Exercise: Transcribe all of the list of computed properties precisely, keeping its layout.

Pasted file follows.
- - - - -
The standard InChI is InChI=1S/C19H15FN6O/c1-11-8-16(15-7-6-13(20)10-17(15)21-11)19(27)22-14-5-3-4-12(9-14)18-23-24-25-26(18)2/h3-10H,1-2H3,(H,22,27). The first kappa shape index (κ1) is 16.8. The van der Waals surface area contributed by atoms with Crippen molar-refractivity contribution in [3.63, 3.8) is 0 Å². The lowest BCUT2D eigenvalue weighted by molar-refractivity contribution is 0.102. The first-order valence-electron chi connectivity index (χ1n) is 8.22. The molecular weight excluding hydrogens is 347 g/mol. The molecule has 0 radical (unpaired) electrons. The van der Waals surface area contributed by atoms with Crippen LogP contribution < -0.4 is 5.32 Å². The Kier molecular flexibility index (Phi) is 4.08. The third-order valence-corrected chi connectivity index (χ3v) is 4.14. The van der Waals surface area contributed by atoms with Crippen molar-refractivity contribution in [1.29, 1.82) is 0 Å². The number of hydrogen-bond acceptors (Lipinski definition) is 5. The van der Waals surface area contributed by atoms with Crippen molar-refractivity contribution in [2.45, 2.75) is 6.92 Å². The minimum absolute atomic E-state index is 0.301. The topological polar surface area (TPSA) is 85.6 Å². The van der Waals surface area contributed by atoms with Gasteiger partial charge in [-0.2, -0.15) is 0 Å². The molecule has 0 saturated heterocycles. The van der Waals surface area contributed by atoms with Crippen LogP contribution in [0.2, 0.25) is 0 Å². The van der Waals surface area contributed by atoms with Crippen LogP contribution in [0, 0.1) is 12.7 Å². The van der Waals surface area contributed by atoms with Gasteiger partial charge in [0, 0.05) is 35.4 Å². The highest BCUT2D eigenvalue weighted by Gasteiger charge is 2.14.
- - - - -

The standard InChI is InChI=1S/C19H15FN6O/c1-11-8-16(15-7-6-13(20)10-17(15)21-11)19(27)22-14-5-3-4-12(9-14)18-23-24-25-26(18)2/h3-10H,1-2H3,(H,22,27). The first kappa shape index (κ1) is 16.8. The van der Waals surface area contributed by atoms with Crippen molar-refractivity contribution in [3.63, 3.8) is 0 Å². The lowest BCUT2D eigenvalue weighted by molar-refractivity contribution is 0.102. The first-order valence-electron chi connectivity index (χ1n) is 8.22. The molecular weight excluding hydrogens is 347 g/mol. The molecule has 0 radical (unpaired) electrons. The van der Waals surface area contributed by atoms with Crippen LogP contribution < -0.4 is 5.32 Å². The Kier molecular flexibility index (Phi) is 4.08. The third-order valence-corrected chi connectivity index (χ3v) is 4.14. The van der Waals surface area contributed by atoms with Crippen molar-refractivity contribution in [1.29, 1.82) is 0 Å². The number of hydrogen-bond acceptors (Lipinski definition) is 5. The van der Waals surface area contributed by atoms with Crippen molar-refractivity contribution in [2.45, 2.75) is 6.92 Å². The minimum absolute atomic E-state index is 0.301. The topological polar surface area (TPSA) is 85.6 Å². The van der Waals surface area contributed by atoms with Gasteiger partial charge in [-0.2, -0.15) is 0 Å². The molecule has 0 saturated heterocycles. The van der Waals surface area contributed by atoms with Crippen LogP contribution in [0.2, 0.25) is 0 Å². The van der Waals surface area contributed by atoms with Crippen LogP contribution in [0, 0.1) is 12.7 Å². The van der Waals surface area contributed by atoms with Gasteiger partial charge in [0, 0.05) is 35.4 Å². The highest BCUT2D eigenvalue weighted by Gasteiger charge is 2.14.